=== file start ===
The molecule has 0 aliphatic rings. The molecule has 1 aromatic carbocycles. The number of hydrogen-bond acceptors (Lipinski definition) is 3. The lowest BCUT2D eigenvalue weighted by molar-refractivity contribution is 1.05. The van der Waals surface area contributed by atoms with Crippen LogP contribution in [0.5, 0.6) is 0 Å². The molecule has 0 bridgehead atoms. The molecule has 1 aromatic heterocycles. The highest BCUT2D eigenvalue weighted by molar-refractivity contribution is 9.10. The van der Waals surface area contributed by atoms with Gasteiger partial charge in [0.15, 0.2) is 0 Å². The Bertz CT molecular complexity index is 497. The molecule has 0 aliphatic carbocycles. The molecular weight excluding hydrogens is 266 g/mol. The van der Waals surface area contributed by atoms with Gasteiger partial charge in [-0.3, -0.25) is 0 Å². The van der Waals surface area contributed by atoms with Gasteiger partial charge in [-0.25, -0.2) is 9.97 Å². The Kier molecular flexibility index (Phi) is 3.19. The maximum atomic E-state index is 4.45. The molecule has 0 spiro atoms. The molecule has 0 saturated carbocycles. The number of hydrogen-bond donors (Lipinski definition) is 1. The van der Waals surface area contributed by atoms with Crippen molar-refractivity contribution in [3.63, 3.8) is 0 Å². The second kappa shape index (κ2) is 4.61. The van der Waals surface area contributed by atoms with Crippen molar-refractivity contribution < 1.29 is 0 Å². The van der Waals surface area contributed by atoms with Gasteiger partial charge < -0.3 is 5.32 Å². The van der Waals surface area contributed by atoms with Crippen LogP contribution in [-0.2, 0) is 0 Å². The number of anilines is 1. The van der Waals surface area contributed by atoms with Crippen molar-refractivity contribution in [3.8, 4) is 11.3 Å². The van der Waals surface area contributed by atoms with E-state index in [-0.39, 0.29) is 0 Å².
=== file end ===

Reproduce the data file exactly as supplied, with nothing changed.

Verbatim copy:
The molecule has 0 aliphatic rings. The molecule has 1 aromatic carbocycles. The number of hydrogen-bond acceptors (Lipinski definition) is 3. The lowest BCUT2D eigenvalue weighted by molar-refractivity contribution is 1.05. The van der Waals surface area contributed by atoms with Crippen LogP contribution in [0.5, 0.6) is 0 Å². The molecule has 0 bridgehead atoms. The molecule has 1 aromatic heterocycles. The highest BCUT2D eigenvalue weighted by molar-refractivity contribution is 9.10. The van der Waals surface area contributed by atoms with Gasteiger partial charge in [0.15, 0.2) is 0 Å². The Bertz CT molecular complexity index is 497. The molecule has 0 aliphatic carbocycles. The molecular weight excluding hydrogens is 266 g/mol. The van der Waals surface area contributed by atoms with Gasteiger partial charge in [-0.3, -0.25) is 0 Å². The van der Waals surface area contributed by atoms with Gasteiger partial charge in [-0.25, -0.2) is 9.97 Å². The Kier molecular flexibility index (Phi) is 3.19. The maximum atomic E-state index is 4.45. The molecule has 0 spiro atoms. The molecule has 0 saturated carbocycles. The number of hydrogen-bond donors (Lipinski definition) is 1. The van der Waals surface area contributed by atoms with Crippen molar-refractivity contribution in [3.63, 3.8) is 0 Å². The second kappa shape index (κ2) is 4.61. The van der Waals surface area contributed by atoms with Crippen molar-refractivity contribution < 1.29 is 0 Å². The van der Waals surface area contributed by atoms with Gasteiger partial charge < -0.3 is 5.32 Å². The van der Waals surface area contributed by atoms with Crippen LogP contribution in [-0.2, 0) is 0 Å². The number of anilines is 1. The van der Waals surface area contributed by atoms with Crippen molar-refractivity contribution in [3.8, 4) is 11.3 Å². The van der Waals surface area contributed by atoms with E-state index in [-0.39, 0.29) is 0 Å².